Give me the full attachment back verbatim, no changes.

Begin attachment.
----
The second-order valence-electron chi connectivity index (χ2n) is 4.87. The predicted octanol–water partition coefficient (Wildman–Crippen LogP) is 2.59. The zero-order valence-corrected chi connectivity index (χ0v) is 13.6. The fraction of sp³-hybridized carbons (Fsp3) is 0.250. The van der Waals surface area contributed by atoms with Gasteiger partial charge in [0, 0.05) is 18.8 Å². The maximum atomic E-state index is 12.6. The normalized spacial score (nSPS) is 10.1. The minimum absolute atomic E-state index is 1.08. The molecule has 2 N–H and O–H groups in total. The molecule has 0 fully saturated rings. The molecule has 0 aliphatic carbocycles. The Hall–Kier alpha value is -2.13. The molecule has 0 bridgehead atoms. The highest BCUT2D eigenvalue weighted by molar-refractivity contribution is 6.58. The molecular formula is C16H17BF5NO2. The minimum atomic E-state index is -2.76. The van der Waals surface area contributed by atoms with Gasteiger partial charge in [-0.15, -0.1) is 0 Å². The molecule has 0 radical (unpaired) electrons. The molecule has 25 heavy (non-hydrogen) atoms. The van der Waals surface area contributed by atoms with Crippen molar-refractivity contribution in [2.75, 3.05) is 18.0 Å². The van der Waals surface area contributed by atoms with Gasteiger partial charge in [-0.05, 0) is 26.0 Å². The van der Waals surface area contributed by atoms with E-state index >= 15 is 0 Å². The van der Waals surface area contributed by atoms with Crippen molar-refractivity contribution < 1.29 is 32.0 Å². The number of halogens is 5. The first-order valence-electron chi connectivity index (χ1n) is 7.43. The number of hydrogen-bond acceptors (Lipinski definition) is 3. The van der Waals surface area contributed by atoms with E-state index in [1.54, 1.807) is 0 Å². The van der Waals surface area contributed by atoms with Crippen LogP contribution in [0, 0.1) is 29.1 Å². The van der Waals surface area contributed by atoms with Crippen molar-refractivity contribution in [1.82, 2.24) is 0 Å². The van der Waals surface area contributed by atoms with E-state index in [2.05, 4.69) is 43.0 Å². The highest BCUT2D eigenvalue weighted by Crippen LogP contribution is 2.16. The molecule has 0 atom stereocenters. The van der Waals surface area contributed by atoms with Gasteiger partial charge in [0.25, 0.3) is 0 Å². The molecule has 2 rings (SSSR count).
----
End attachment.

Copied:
The second-order valence-electron chi connectivity index (χ2n) is 4.87. The predicted octanol–water partition coefficient (Wildman–Crippen LogP) is 2.59. The zero-order valence-corrected chi connectivity index (χ0v) is 13.6. The fraction of sp³-hybridized carbons (Fsp3) is 0.250. The van der Waals surface area contributed by atoms with Gasteiger partial charge in [0, 0.05) is 18.8 Å². The maximum atomic E-state index is 12.6. The normalized spacial score (nSPS) is 10.1. The minimum absolute atomic E-state index is 1.08. The molecule has 2 N–H and O–H groups in total. The molecule has 0 fully saturated rings. The molecule has 0 aliphatic carbocycles. The Hall–Kier alpha value is -2.13. The molecule has 0 bridgehead atoms. The highest BCUT2D eigenvalue weighted by molar-refractivity contribution is 6.58. The molecular formula is C16H17BF5NO2. The minimum atomic E-state index is -2.76. The van der Waals surface area contributed by atoms with Gasteiger partial charge in [-0.15, -0.1) is 0 Å². The molecule has 0 radical (unpaired) electrons. The molecule has 25 heavy (non-hydrogen) atoms. The van der Waals surface area contributed by atoms with Crippen molar-refractivity contribution in [2.75, 3.05) is 18.0 Å². The van der Waals surface area contributed by atoms with Gasteiger partial charge in [-0.05, 0) is 26.0 Å². The van der Waals surface area contributed by atoms with E-state index >= 15 is 0 Å². The van der Waals surface area contributed by atoms with Crippen molar-refractivity contribution < 1.29 is 32.0 Å². The number of halogens is 5. The first-order valence-electron chi connectivity index (χ1n) is 7.43. The number of hydrogen-bond acceptors (Lipinski definition) is 3. The van der Waals surface area contributed by atoms with E-state index in [1.54, 1.807) is 0 Å². The van der Waals surface area contributed by atoms with Crippen LogP contribution in [0, 0.1) is 29.1 Å². The van der Waals surface area contributed by atoms with Crippen molar-refractivity contribution in [1.82, 2.24) is 0 Å². The van der Waals surface area contributed by atoms with E-state index in [2.05, 4.69) is 43.0 Å². The highest BCUT2D eigenvalue weighted by Crippen LogP contribution is 2.16. The molecule has 0 atom stereocenters. The van der Waals surface area contributed by atoms with Gasteiger partial charge in [0.25, 0.3) is 0 Å². The molecule has 2 rings (SSSR count).